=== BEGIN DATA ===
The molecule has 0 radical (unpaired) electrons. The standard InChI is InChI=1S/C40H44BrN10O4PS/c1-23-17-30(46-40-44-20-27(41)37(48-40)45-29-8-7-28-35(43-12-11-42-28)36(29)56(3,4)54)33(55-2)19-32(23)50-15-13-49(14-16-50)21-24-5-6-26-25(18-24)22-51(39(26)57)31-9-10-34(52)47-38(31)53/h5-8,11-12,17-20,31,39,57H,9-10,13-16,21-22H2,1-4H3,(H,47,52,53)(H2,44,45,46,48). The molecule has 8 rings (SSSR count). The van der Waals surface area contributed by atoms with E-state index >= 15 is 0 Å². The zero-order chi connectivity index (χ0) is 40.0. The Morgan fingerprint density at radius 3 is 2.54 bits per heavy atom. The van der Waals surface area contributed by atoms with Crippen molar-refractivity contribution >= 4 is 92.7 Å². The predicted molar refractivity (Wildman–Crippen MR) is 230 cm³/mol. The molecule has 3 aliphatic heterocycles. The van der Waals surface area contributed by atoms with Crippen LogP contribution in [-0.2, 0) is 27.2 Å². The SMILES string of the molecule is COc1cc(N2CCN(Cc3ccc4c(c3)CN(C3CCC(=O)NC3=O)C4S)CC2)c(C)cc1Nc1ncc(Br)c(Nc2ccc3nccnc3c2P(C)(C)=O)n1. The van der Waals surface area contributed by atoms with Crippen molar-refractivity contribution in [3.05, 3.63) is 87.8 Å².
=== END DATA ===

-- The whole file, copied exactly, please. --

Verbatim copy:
The molecule has 0 radical (unpaired) electrons. The standard InChI is InChI=1S/C40H44BrN10O4PS/c1-23-17-30(46-40-44-20-27(41)37(48-40)45-29-8-7-28-35(43-12-11-42-28)36(29)56(3,4)54)33(55-2)19-32(23)50-15-13-49(14-16-50)21-24-5-6-26-25(18-24)22-51(39(26)57)31-9-10-34(52)47-38(31)53/h5-8,11-12,17-20,31,39,57H,9-10,13-16,21-22H2,1-4H3,(H,47,52,53)(H2,44,45,46,48). The molecule has 8 rings (SSSR count). The van der Waals surface area contributed by atoms with E-state index >= 15 is 0 Å². The zero-order chi connectivity index (χ0) is 40.0. The Morgan fingerprint density at radius 3 is 2.54 bits per heavy atom. The van der Waals surface area contributed by atoms with Crippen molar-refractivity contribution >= 4 is 92.7 Å². The predicted molar refractivity (Wildman–Crippen MR) is 230 cm³/mol. The molecule has 3 aliphatic heterocycles. The van der Waals surface area contributed by atoms with Crippen LogP contribution in [-0.2, 0) is 27.2 Å². The SMILES string of the molecule is COc1cc(N2CCN(Cc3ccc4c(c3)CN(C3CCC(=O)NC3=O)C4S)CC2)c(C)cc1Nc1ncc(Br)c(Nc2ccc3nccnc3c2P(C)(C)=O)n1. The van der Waals surface area contributed by atoms with Crippen molar-refractivity contribution in [3.05, 3.63) is 87.8 Å².